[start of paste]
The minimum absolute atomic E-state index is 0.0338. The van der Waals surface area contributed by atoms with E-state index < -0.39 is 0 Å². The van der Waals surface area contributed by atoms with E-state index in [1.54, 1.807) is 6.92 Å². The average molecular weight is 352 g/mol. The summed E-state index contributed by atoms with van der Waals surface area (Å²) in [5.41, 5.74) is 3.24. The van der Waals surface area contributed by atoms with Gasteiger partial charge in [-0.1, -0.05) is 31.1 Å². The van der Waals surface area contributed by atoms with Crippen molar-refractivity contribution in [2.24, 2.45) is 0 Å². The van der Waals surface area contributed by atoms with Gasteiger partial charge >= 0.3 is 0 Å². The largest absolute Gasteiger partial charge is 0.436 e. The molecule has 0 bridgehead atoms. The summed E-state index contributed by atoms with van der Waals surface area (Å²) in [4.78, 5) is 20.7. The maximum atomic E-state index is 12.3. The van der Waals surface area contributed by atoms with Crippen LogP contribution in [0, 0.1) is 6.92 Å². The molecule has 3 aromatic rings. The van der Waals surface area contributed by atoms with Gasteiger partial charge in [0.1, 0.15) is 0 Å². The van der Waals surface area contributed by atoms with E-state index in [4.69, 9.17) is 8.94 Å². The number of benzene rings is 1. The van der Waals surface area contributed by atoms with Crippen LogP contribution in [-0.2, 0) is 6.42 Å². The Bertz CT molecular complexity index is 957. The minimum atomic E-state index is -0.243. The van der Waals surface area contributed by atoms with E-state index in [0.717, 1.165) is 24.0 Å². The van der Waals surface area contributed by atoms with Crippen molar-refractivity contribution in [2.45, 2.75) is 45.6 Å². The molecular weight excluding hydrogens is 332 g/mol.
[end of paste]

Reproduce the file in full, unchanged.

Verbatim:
The minimum absolute atomic E-state index is 0.0338. The van der Waals surface area contributed by atoms with E-state index < -0.39 is 0 Å². The van der Waals surface area contributed by atoms with E-state index in [1.54, 1.807) is 6.92 Å². The average molecular weight is 352 g/mol. The summed E-state index contributed by atoms with van der Waals surface area (Å²) in [5.41, 5.74) is 3.24. The van der Waals surface area contributed by atoms with Gasteiger partial charge in [-0.1, -0.05) is 31.1 Å². The van der Waals surface area contributed by atoms with Crippen molar-refractivity contribution in [2.24, 2.45) is 0 Å². The van der Waals surface area contributed by atoms with Gasteiger partial charge >= 0.3 is 0 Å². The largest absolute Gasteiger partial charge is 0.436 e. The molecule has 0 bridgehead atoms. The summed E-state index contributed by atoms with van der Waals surface area (Å²) in [4.78, 5) is 20.7. The maximum atomic E-state index is 12.3. The van der Waals surface area contributed by atoms with Crippen LogP contribution in [0, 0.1) is 6.92 Å². The molecule has 3 aromatic rings. The van der Waals surface area contributed by atoms with Gasteiger partial charge in [0.1, 0.15) is 0 Å². The van der Waals surface area contributed by atoms with E-state index in [4.69, 9.17) is 8.94 Å². The number of benzene rings is 1. The van der Waals surface area contributed by atoms with Crippen LogP contribution in [-0.2, 0) is 6.42 Å². The Bertz CT molecular complexity index is 957. The minimum atomic E-state index is -0.243. The van der Waals surface area contributed by atoms with E-state index in [0.717, 1.165) is 24.0 Å². The van der Waals surface area contributed by atoms with Crippen molar-refractivity contribution in [2.45, 2.75) is 45.6 Å². The molecular weight excluding hydrogens is 332 g/mol.